We can think much faster than we can communicate — a fact that many of us feel aware of as we struggle with our smartphone keyboards. For people with severe paralysis, this information bottleneck is much more extreme. Willett et al.1 report in a paper in Nature the development of a brain–computer interface (BCI) for typing that could eventually let people with paralysis communicate at the speed of their thoughts.
Commercially available assistive typing devices predominantly rely on the person using the device being able to make eye movements or deliver voice commands. Eye-tracking keyboards can let people with paralysis type at around 47.5 characters per minute2, slower than the 115-per-minute speeds achieved by people without a comparable injury. However, these technologies do not work for people whose paralysis impairs eye movements or vocalization. And the technology has limitations. For instance, it is hard to reread an e-mail, so that you can compose your reply, while you are typing with your eyes.
By contrast, BCIs restore function by deciphering patterns of brain activity. Such interfaces have successfully restored simple movements — such as reaching for and manipulating large objects — to people with paralysis3–7. By directly tapping into neural processing, BCIs hold the tantalizing promise of seamlessly restoring function to a wide range of people.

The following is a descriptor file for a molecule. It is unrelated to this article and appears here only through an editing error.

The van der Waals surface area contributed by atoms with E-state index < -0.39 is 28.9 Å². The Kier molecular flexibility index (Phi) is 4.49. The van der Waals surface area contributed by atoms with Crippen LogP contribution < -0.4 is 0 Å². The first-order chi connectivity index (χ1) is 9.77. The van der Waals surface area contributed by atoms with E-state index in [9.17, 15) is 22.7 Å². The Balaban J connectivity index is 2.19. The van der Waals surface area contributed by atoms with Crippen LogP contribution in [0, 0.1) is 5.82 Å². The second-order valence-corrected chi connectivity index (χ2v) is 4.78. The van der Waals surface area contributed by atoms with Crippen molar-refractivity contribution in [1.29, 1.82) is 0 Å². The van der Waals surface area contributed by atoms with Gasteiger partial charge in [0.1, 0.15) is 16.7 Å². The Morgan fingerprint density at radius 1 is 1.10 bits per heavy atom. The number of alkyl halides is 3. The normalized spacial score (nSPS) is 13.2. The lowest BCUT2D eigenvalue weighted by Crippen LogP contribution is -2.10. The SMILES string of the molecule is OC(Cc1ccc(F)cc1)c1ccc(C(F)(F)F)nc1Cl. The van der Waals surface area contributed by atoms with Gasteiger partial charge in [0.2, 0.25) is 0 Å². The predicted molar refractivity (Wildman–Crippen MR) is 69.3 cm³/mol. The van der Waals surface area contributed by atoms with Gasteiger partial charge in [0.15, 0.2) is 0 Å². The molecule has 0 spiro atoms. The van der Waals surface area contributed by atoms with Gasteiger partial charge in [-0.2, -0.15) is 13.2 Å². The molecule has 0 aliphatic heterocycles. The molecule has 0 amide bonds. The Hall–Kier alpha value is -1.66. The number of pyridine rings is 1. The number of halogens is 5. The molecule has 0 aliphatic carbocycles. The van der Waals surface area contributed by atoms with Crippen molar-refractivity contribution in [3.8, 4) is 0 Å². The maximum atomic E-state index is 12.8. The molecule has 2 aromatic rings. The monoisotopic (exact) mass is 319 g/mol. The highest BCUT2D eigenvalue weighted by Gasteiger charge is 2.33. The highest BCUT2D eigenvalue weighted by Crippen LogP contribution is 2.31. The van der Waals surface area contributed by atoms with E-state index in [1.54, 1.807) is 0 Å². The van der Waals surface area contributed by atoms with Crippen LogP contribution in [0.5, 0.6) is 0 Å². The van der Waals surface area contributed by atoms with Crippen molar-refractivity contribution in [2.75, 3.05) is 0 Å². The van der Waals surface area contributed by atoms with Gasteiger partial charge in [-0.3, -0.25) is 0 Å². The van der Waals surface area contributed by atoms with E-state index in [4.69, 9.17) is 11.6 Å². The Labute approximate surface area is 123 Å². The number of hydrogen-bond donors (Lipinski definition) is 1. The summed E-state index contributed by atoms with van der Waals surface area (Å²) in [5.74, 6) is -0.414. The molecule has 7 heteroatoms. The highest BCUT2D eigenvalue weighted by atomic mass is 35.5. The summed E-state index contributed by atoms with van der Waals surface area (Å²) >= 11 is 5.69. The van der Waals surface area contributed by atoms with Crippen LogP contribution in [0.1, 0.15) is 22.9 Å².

But, so far, BCIs for typing have been unable to compete with simpler assistive technologies such as eye-trackers. One reason is that typing is a complex task. In English, we select from 26 letters of the Latin alphabet. Building a classification algorithm to predict which letter a user wants to choose, on the basis of their neural activity, is challenging, so BCIs have solved typing tasks indirectly. For instance, non-invasive BCI spellers present several sequential visual cues to the user and analyse the neural responses to all cues to determine the desired letter8. The most successful invasive BCI (iBCI; one that involves implanting an electrode into the brain) for typing allowed users to control a cursor to select keys, and achieved speeds of 40 characters per minute6. But these iBCIs, like non-invasive eye-trackers, occupy the user’s visual attention and do not provide notably faster typing speeds.
Willett and colleagues developed a different approach, which directly solves the typing task in an iBCI and thereby leapfrogs far beyond past devices, in terms of both performance and functionality. The approach involves decoding letters as users imagine writing at their own pace (Fig. 1).
Such an approach required a classification algorithm that predicts which of 26 letters or 5 punctuation marks a user with paralysis is trying to write — a challenging feat when the attempts cannot be observed and occur whenever the user chooses. To overcome this challenge, Willett et al. first repurposed another type of algorithm — a machine-learning algorithm originally developed for speech recognition. This allowed them to estimate, on the basis of neural activity alone, when a user started attempting to write a character. The pattern of neural activity generated each time their study participant imagined a given character was remarkably consistent. From this information, the group produced a labelled data set that contained the neural-activity patterns corresponding to each character. They used this data set to train the classification algorithm.